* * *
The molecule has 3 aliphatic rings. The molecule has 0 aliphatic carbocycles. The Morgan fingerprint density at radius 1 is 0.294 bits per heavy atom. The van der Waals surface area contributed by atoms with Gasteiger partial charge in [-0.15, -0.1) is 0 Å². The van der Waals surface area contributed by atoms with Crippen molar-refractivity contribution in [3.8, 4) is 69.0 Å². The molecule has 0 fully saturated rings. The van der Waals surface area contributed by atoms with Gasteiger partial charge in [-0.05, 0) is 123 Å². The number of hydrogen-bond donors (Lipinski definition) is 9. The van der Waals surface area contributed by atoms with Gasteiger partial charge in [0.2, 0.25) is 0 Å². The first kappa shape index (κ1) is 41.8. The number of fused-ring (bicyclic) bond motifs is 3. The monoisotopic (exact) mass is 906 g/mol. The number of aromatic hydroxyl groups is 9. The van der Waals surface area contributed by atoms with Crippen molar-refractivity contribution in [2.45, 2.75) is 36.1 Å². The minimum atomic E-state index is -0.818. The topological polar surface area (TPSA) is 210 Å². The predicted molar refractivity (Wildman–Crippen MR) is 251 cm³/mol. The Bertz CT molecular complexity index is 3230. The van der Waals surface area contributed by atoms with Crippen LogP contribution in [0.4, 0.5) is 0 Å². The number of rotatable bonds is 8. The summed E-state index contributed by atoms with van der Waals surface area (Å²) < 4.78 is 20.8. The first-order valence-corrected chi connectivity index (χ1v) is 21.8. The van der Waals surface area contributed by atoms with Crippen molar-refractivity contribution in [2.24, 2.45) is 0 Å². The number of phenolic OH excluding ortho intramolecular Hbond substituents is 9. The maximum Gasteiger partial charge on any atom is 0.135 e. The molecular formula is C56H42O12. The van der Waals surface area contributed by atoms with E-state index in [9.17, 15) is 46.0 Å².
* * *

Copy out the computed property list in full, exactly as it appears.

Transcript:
The molecule has 3 aliphatic rings. The molecule has 0 aliphatic carbocycles. The Morgan fingerprint density at radius 1 is 0.294 bits per heavy atom. The van der Waals surface area contributed by atoms with Gasteiger partial charge in [-0.15, -0.1) is 0 Å². The van der Waals surface area contributed by atoms with Crippen molar-refractivity contribution in [3.8, 4) is 69.0 Å². The molecule has 0 fully saturated rings. The van der Waals surface area contributed by atoms with Gasteiger partial charge in [-0.05, 0) is 123 Å². The number of hydrogen-bond donors (Lipinski definition) is 9. The van der Waals surface area contributed by atoms with Gasteiger partial charge in [0.2, 0.25) is 0 Å². The first kappa shape index (κ1) is 41.8. The number of fused-ring (bicyclic) bond motifs is 3. The monoisotopic (exact) mass is 906 g/mol. The number of aromatic hydroxyl groups is 9. The van der Waals surface area contributed by atoms with Crippen molar-refractivity contribution in [2.45, 2.75) is 36.1 Å². The minimum atomic E-state index is -0.818. The topological polar surface area (TPSA) is 210 Å². The predicted molar refractivity (Wildman–Crippen MR) is 251 cm³/mol. The Bertz CT molecular complexity index is 3230. The van der Waals surface area contributed by atoms with Crippen LogP contribution in [0.4, 0.5) is 0 Å². The number of rotatable bonds is 8. The summed E-state index contributed by atoms with van der Waals surface area (Å²) < 4.78 is 20.8. The first-order valence-corrected chi connectivity index (χ1v) is 21.8. The van der Waals surface area contributed by atoms with Crippen molar-refractivity contribution in [2.24, 2.45) is 0 Å². The number of phenolic OH excluding ortho intramolecular Hbond substituents is 9. The maximum Gasteiger partial charge on any atom is 0.135 e. The molecular formula is C56H42O12. The van der Waals surface area contributed by atoms with E-state index in [9.17, 15) is 46.0 Å².